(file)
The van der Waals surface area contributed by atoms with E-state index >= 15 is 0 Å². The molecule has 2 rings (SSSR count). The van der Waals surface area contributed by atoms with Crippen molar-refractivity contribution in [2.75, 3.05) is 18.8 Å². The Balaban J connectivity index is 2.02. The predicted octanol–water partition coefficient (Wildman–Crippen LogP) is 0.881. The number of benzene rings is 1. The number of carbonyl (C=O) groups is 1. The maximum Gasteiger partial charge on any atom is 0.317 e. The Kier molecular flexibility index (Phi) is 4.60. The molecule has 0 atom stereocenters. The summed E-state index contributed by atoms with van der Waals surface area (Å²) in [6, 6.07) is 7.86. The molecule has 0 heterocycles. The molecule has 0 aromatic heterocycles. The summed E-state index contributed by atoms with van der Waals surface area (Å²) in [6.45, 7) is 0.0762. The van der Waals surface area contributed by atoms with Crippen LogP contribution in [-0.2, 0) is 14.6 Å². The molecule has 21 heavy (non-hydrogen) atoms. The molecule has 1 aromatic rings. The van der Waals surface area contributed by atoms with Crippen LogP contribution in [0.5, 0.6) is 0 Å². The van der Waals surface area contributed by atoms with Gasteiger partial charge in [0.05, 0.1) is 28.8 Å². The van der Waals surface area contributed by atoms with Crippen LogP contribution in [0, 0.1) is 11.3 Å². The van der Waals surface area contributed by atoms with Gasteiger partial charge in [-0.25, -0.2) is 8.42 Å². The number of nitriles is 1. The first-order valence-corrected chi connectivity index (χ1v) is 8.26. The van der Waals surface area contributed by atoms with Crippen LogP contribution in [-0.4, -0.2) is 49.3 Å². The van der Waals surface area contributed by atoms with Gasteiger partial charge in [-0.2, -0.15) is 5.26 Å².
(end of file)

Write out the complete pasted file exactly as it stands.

The van der Waals surface area contributed by atoms with E-state index >= 15 is 0 Å². The molecule has 2 rings (SSSR count). The van der Waals surface area contributed by atoms with Crippen molar-refractivity contribution in [2.75, 3.05) is 18.8 Å². The Balaban J connectivity index is 2.02. The predicted octanol–water partition coefficient (Wildman–Crippen LogP) is 0.881. The number of benzene rings is 1. The number of carbonyl (C=O) groups is 1. The maximum Gasteiger partial charge on any atom is 0.317 e. The Kier molecular flexibility index (Phi) is 4.60. The molecule has 0 atom stereocenters. The summed E-state index contributed by atoms with van der Waals surface area (Å²) in [6, 6.07) is 7.86. The molecule has 0 heterocycles. The molecule has 0 aromatic heterocycles. The summed E-state index contributed by atoms with van der Waals surface area (Å²) in [6.45, 7) is 0.0762. The van der Waals surface area contributed by atoms with Crippen LogP contribution in [-0.2, 0) is 14.6 Å². The molecule has 21 heavy (non-hydrogen) atoms. The molecule has 1 aromatic rings. The van der Waals surface area contributed by atoms with Crippen LogP contribution in [0.5, 0.6) is 0 Å². The van der Waals surface area contributed by atoms with Gasteiger partial charge in [0.05, 0.1) is 28.8 Å². The van der Waals surface area contributed by atoms with Crippen LogP contribution in [0, 0.1) is 11.3 Å². The van der Waals surface area contributed by atoms with Gasteiger partial charge in [-0.25, -0.2) is 8.42 Å². The number of nitriles is 1. The first-order valence-corrected chi connectivity index (χ1v) is 8.26. The van der Waals surface area contributed by atoms with Crippen LogP contribution in [-0.4, -0.2) is 49.3 Å². The van der Waals surface area contributed by atoms with Gasteiger partial charge in [-0.2, -0.15) is 5.26 Å².